An area oil and gas investor brought a similar flyer by the Sun Times’ offices. The 20 page slick magazine style promotional piece is titled “The Luckiest Place on Earth” and is filled with graphics of cash…. dollars flowing from water faucets and $100 bills rolled up like round hay bales in a field. But the devil is in the details, and buried in the pages is the small print that begins, “DO NOT BASE ANY INVESTMENT DECISION UPON ANY MATERIALS FOUND IN THIS REPORT.”
Just before wrapping up the story, we received a package in the mail postmarked with a California zip code. The package included a multi-page printout. The source of the information could not be determined. Although the report laid out an interesting history of Norstra, there were no reports of run-ins with regulators, other that the recent SEC action. The origin of the report could not be determined.
Norstra is incorporated in Nevada and has a space in an office complex in Texas. “We have an accountant working in the office, but that’s all for now,” said Landry. Asked why there was no landline phone in the office, he said there was no need at this time to spend the money for a phone, “When I need to speak with the accountant, I just use the cell phone.” Regarding Norstra choosing Nevada as the state of incorporation, Landry explained it was a tax matter. “It makes sense to incorporate in Nevada for tax purposes, just as many corporations choose Delaware, which has no corporate income taxes.”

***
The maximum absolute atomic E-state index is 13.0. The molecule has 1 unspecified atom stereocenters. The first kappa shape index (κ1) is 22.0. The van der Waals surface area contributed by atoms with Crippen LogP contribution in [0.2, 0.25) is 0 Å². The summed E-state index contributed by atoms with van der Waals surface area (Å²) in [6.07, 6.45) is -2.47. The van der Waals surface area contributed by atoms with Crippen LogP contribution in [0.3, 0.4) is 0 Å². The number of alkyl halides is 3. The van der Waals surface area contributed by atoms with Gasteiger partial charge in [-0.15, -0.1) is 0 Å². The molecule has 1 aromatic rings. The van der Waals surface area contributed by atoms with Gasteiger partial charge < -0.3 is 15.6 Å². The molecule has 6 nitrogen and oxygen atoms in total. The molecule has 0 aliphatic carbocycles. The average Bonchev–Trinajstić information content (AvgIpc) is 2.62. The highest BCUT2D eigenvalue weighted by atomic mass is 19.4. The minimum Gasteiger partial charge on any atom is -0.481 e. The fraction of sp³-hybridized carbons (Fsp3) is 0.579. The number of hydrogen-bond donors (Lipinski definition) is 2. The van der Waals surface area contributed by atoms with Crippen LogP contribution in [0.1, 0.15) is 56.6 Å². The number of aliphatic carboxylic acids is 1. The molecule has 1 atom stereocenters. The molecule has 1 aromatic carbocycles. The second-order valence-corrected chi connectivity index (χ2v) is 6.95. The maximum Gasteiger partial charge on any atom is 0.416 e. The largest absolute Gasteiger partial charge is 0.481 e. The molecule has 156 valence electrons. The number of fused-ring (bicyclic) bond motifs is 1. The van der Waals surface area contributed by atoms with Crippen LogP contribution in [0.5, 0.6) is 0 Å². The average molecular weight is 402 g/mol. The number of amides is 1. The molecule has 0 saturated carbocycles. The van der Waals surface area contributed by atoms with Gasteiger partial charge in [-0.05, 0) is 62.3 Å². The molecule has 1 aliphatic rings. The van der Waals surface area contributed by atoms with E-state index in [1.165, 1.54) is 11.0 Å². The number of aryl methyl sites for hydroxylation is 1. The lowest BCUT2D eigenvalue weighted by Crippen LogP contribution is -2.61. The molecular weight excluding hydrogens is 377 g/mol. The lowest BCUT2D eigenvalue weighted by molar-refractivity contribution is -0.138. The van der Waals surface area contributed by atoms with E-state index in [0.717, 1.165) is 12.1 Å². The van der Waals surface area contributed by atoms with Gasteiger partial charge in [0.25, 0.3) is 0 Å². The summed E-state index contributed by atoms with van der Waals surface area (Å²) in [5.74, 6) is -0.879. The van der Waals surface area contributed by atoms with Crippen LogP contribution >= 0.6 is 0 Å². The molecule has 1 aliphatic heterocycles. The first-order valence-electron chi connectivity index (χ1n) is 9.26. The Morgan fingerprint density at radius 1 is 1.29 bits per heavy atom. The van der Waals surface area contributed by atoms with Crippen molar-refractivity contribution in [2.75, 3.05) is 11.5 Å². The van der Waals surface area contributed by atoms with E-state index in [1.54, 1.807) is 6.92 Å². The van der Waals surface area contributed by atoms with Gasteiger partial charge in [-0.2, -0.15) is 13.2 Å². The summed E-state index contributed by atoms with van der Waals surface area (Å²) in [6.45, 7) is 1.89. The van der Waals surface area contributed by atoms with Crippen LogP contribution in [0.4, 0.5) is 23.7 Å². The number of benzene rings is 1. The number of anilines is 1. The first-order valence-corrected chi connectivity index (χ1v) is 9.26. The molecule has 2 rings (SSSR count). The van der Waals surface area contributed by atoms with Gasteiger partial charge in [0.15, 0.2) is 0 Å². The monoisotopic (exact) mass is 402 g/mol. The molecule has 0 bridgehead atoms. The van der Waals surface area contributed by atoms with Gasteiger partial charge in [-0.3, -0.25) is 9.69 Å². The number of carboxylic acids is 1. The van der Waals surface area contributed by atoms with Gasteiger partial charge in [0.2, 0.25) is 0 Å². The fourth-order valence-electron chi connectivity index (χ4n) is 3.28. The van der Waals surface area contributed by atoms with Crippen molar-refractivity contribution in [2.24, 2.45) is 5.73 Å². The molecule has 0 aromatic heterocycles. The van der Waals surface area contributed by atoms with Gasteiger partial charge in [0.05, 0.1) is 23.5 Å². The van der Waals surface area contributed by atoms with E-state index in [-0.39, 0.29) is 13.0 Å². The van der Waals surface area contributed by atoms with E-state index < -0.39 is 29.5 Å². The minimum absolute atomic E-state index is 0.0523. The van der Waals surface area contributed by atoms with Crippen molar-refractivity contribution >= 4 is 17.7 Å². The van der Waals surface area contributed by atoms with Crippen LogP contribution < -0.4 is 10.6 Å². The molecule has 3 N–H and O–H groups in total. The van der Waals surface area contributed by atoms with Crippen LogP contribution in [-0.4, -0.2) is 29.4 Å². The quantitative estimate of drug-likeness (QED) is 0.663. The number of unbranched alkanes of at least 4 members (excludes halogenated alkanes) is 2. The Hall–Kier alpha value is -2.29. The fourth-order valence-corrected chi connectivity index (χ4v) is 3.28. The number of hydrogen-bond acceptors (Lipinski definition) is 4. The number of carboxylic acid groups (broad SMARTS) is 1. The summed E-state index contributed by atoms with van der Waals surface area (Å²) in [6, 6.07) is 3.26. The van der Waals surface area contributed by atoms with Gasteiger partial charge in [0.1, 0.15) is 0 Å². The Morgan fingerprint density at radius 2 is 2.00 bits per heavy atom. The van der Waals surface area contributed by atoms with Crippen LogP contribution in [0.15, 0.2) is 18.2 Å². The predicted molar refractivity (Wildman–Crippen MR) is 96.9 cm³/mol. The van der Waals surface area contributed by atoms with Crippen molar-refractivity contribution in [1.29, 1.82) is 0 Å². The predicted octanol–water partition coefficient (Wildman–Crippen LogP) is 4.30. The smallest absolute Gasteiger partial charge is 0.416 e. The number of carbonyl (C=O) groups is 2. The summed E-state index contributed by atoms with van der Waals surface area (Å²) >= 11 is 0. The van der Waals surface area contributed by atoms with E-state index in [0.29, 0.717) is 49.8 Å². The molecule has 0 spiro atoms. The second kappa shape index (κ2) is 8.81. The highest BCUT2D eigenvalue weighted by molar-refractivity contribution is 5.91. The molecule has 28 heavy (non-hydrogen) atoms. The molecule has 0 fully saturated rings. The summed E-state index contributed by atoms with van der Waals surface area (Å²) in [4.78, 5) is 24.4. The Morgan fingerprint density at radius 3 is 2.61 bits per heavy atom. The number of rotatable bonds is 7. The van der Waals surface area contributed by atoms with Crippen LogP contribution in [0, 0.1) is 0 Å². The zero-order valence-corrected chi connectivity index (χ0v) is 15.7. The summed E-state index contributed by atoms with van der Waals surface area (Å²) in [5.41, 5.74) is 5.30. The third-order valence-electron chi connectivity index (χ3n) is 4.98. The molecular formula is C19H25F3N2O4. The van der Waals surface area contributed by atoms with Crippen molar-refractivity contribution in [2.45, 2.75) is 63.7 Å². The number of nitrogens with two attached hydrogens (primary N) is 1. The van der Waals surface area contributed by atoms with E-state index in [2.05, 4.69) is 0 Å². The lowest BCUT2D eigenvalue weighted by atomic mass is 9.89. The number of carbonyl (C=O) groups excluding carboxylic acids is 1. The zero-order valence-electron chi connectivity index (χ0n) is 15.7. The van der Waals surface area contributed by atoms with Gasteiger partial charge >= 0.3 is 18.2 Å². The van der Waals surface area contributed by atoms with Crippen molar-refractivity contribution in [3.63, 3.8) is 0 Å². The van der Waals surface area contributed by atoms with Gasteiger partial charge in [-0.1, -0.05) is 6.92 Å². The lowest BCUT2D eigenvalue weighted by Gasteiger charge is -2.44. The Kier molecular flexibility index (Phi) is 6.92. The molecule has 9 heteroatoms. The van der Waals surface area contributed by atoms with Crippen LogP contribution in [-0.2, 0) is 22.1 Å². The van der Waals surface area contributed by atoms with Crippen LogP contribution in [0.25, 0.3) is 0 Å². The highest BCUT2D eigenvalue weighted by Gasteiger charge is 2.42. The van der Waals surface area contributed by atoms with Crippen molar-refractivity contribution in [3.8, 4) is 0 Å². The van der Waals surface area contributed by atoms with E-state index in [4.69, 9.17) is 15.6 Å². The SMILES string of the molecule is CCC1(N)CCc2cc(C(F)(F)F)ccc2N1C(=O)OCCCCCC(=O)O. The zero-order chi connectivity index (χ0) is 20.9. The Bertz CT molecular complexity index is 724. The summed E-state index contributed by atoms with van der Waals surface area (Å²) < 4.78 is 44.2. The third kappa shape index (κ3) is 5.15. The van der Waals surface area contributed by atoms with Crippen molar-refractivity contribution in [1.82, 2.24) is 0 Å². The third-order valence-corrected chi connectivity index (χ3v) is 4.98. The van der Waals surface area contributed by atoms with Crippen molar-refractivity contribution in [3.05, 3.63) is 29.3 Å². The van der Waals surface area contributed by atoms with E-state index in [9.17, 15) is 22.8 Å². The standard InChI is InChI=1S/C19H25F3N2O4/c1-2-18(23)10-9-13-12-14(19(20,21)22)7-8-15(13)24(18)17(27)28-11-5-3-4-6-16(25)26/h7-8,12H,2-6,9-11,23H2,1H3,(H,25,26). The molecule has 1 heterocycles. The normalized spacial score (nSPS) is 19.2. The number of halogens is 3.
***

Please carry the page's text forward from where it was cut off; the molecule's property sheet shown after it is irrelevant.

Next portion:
According to Landry, he recently had another encounter with the SEC. The regulatory agency asked him for the records in his possession related to UnionTown Energy, a Calgary based oil “junior” that was drilling at New Miami Colony.
“I complied with the SEC requests, but I had no stock position with UnionTown, it was a straight-up deal where I was paid to be the operator.” Asked to define operator, Landry explained that he was responsible for the drilling and completion. “Me, my family and my employees… none of us were compensated with any stock by UnionTown.
There are 15 wells currently listed on the Montana Board of Oil and Gas Conservation database operated by Landry’s Longshot Oil, LLC. Of those wells, one is currently in production. The New Miami 21-20 produced 556 barrels in April. Longshot also has a well in Texas, according to Landry.
Longshot Oil was holding mineral leases in Teton County, near Power, the Sun Times discovered last year. Asked if he was still holding those leases, Landry replied that he had sold those, known as the “Muddy Creek” play, to Hillcrest.
The leases in the South Sun River Prospect are a combination of private minerals and state minerals.